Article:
chimney swift excrement

Earlier this week I wrote about yet another way that scientists can use poop: as an archive. On the campus of a university in Ontario, a chimney collected 48 years of poop from chimney swifts that roosted on its walls. Before humans started building chimneys, chimney swifts got by just fine with cliffs and whatnot, but since the innovation of fire (and chimneys) they’ve decided chimneys are really where it’s at.

Anyway, any time you have poop, you have a record of what an animal ate, and the scientists used this one to look at bugs and pesticides over several decades of the 20th century.

One of my editor’s complaints about the story was how much I used the word “chimney.” I see what he’s talking about. The first paragraph of this blog post uses the word six times, four of them in one sentence. The problem is, there aren’t any good synonyms. He tried “smokestack,” but I think you can really only use that for a chimney on a factory, right?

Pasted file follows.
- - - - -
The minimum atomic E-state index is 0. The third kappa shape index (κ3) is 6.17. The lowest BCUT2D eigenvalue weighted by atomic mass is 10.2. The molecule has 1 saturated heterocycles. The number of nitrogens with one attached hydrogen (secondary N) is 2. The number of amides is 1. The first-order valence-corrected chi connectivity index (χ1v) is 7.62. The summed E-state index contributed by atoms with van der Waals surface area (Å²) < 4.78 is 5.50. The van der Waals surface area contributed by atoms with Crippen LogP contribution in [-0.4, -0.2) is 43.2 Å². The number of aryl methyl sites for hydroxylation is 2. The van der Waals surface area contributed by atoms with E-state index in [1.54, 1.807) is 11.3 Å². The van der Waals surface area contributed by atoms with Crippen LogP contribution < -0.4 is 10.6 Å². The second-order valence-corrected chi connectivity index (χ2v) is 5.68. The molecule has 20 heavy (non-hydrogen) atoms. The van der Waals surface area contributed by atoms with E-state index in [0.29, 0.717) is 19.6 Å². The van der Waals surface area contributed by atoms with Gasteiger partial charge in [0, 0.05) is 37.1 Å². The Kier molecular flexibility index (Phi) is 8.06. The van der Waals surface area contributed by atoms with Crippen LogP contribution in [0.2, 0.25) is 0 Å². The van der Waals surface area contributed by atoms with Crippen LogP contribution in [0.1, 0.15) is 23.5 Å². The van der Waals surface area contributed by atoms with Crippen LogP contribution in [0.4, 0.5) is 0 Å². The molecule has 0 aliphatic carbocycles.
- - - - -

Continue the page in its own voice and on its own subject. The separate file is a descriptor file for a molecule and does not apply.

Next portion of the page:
Photo: Bruce Di Labio

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3 Responses to chimney swift excrement

  1. Lila says:

    Hahaha, I felt sure at the start of the sentence that your editor was taking you to task for overuse of the word “poop,” not “chimney”!

    Unrelated except for the bird connection and words in stories: I’m still proud to have gotten the phrase “great tits” into the Chronicle.

  2. Helen says:

    Oh, man, there is no shortage of synonyms for poop. I bet I could’ve used a different one every time it appeared in the story and had some left over.

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